“Invite to Write” is a unique way to spark motivation in your student writers. All of my “Invite to Write” lessons include a special invitation to a writing party! Kids love to come into the classroom to see a writing invitation on their desk. When I conduct an “Invite to Write” party, I throw in a little popcorn and music to liven up the classroom.
In this Spookapalooza “Invite to Write” students will learn how to write a descriptive paragraph. Look for more “Invite to Write” lessons at my Reading Innovations store.
This package includes the following:
Spookapalooza writing invitation
Background information on spooky ideas
Spooky word and idea bank
Directions for how to write a descriptive paragraph
Example descriptive paragraph that can be used to model the activity for students
Descriptive paragraph starter page for shared or guided practice
Brainstorming page for students to organize their ideas
Blank template for students to create their own descriptive paragraph
Descriptive writing checklist for students
How to Use:
This writing activity is best completed over a week’s time.
Day One: Place an “Invite to Write” on each student’s desk to set the tone for the writing lesson. Fill in the “party” date for day four or five when students will be brainstorming and writing their own descriptive paragraph.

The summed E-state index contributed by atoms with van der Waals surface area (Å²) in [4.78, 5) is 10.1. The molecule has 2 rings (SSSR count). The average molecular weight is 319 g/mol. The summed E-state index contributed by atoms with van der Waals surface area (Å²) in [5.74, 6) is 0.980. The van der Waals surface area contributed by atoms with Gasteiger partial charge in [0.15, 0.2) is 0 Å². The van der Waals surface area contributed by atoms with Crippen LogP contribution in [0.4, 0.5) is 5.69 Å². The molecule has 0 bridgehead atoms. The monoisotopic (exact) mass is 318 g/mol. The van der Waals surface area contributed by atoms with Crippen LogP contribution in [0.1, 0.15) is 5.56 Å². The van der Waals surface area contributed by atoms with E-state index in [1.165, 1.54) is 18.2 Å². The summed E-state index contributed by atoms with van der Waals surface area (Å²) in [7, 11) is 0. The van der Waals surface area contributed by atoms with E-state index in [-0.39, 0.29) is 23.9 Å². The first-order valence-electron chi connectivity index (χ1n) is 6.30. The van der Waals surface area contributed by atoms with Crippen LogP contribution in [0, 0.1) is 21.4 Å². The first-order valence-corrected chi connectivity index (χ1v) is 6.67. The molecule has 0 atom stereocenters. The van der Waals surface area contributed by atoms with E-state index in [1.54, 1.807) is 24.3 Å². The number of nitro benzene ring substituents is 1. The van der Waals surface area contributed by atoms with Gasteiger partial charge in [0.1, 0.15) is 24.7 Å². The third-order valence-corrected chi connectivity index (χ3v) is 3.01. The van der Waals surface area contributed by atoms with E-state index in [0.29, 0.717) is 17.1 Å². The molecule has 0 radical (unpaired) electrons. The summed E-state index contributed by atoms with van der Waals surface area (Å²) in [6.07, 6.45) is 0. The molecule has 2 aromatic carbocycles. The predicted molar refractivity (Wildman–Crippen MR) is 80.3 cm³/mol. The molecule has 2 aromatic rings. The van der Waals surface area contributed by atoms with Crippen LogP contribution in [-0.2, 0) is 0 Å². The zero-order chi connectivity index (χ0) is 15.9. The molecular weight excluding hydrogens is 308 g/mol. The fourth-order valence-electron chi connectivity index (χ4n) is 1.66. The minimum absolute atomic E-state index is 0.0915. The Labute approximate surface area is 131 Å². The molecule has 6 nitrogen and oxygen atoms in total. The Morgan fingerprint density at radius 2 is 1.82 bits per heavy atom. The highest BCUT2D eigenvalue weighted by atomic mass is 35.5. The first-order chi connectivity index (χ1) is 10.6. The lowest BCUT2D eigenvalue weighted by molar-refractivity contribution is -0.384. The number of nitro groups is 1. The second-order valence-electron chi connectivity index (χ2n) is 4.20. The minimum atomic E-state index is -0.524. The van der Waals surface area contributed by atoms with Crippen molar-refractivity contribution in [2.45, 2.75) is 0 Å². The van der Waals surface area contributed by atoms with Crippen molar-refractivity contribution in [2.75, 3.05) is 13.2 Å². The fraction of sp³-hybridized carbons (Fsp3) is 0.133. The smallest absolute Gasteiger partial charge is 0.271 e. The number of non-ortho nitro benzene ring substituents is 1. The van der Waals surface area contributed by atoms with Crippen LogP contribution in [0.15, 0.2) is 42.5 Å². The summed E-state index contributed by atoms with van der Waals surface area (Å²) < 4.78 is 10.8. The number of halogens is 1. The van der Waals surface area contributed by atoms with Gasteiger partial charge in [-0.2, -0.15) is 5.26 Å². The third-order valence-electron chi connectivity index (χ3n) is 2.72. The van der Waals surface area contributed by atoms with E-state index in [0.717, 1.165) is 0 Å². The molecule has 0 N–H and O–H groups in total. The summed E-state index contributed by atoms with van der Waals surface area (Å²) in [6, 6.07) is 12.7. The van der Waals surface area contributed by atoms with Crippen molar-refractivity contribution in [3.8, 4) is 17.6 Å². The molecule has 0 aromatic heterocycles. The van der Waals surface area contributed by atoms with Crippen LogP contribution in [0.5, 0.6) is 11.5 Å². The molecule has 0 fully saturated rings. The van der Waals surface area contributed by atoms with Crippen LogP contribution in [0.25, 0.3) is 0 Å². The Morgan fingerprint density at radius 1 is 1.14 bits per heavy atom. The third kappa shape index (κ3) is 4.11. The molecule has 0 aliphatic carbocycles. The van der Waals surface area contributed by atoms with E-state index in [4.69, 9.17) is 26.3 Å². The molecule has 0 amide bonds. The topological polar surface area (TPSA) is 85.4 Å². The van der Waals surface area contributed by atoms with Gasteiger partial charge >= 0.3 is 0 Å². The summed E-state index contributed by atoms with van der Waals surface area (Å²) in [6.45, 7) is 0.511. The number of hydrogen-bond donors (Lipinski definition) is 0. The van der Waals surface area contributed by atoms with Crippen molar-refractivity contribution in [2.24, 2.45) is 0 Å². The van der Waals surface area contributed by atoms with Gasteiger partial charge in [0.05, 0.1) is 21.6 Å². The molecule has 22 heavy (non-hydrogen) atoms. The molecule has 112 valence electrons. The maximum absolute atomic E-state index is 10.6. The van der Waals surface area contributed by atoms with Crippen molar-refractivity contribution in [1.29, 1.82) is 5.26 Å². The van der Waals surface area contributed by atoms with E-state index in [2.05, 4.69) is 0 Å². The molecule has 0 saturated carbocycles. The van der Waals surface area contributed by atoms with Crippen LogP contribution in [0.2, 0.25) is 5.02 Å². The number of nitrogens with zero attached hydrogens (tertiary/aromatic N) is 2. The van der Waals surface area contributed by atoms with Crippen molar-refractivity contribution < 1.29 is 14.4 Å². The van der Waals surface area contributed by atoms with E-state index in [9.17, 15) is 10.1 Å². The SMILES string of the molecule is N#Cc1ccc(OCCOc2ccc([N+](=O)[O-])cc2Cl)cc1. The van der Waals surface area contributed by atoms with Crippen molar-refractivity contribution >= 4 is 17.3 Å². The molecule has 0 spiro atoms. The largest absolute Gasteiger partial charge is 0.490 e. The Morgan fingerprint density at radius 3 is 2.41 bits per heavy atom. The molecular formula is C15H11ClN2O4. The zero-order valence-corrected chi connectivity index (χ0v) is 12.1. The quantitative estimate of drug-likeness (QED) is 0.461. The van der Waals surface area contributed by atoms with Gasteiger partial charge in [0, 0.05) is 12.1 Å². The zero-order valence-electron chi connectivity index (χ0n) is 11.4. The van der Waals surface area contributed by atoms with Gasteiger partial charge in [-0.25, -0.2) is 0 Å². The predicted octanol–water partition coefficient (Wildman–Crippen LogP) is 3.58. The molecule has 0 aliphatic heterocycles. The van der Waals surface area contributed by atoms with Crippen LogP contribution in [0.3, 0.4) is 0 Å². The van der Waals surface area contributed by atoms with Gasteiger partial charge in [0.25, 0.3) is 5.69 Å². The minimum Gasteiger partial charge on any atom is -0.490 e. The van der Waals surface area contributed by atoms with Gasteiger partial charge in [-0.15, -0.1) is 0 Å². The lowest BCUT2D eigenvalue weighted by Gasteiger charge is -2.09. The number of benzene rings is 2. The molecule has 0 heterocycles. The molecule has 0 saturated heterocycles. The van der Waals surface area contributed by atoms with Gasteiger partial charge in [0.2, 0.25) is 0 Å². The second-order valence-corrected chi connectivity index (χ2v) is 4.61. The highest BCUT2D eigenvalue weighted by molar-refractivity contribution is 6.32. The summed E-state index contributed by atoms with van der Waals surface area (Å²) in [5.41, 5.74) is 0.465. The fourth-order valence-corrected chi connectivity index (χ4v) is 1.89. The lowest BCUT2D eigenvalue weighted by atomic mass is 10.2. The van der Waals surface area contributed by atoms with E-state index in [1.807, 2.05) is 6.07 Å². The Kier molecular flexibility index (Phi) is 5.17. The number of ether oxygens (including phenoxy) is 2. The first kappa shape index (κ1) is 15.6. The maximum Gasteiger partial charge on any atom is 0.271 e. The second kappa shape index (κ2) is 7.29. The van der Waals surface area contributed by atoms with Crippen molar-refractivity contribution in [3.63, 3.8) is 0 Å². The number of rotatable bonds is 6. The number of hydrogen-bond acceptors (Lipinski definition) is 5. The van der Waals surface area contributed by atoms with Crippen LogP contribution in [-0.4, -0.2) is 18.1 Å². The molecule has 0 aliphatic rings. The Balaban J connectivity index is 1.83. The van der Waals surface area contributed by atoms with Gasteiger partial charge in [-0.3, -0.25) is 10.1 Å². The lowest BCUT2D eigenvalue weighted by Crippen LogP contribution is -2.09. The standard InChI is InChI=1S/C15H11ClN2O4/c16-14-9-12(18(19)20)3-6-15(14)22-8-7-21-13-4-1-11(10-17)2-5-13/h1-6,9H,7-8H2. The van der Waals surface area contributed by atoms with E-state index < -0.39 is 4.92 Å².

Day Two: Discuss the background information and word/idea banks provided. Allow students time to do a little more research on Halloween. This should be closely monitored so that students do not find information that may be inappropriate for their age/grade level. They should record key details on their writing invitation. They can also add words to their word bank.
Day Three: Introduce what a descriptive paragraph is and complete the modeled example for students. Then complete a shared/guided practice with the descriptive paragraph starter page. Allow students to use their key details and the word bank.
Day Four: Students will use the brainstorming page to think of ideas for their own descriptive paragraph. Grouping students in pairs to create the paragraph together is helpful. Allowing students to make a spooky model or sketch to support their description will make the lesson engaging and motivating. Students can begin writing their descriptive paragraph once their brainstorming is complete.
Day Five: Students will finish writing their descriptive paragraph. Students can publish their writing on the blank template provided. If time allows students can share their writing….in the dark
Thanks from Rebecca at Reading Innovations!
This work is licensed under a Creative Commons Attribution-NonCommercial-NoDerivatives 4.0 International License